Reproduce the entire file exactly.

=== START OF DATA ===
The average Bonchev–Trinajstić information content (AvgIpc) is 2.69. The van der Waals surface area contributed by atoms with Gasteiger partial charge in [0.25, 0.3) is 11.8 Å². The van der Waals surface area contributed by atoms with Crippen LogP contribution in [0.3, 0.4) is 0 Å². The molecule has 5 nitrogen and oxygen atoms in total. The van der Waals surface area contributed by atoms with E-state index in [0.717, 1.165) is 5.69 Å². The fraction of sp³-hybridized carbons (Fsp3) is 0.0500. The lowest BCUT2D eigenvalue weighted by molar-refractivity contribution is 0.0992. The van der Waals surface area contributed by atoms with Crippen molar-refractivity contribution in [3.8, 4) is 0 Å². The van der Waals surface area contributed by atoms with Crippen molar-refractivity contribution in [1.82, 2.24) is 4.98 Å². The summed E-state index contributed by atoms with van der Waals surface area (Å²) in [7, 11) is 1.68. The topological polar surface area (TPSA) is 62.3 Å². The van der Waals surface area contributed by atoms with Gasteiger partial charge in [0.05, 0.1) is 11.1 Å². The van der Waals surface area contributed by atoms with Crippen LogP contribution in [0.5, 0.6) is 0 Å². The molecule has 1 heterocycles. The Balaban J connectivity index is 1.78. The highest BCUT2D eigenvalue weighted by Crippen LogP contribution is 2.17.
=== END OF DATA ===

The average Bonchev–Trinajstić information content (AvgIpc) is 2.69. The van der Waals surface area contributed by atoms with Gasteiger partial charge in [0.25, 0.3) is 11.8 Å². The van der Waals surface area contributed by atoms with Crippen LogP contribution in [0.3, 0.4) is 0 Å². The molecule has 5 nitrogen and oxygen atoms in total. The van der Waals surface area contributed by atoms with E-state index in [0.717, 1.165) is 5.69 Å². The fraction of sp³-hybridized carbons (Fsp3) is 0.0500. The lowest BCUT2D eigenvalue weighted by molar-refractivity contribution is 0.0992. The van der Waals surface area contributed by atoms with Crippen molar-refractivity contribution in [3.8, 4) is 0 Å². The van der Waals surface area contributed by atoms with Crippen molar-refractivity contribution in [1.82, 2.24) is 4.98 Å². The summed E-state index contributed by atoms with van der Waals surface area (Å²) in [7, 11) is 1.68. The topological polar surface area (TPSA) is 62.3 Å². The van der Waals surface area contributed by atoms with Gasteiger partial charge in [0.05, 0.1) is 11.1 Å². The van der Waals surface area contributed by atoms with Crippen LogP contribution in [0.5, 0.6) is 0 Å². The molecule has 1 heterocycles. The Balaban J connectivity index is 1.78. The highest BCUT2D eigenvalue weighted by Crippen LogP contribution is 2.17.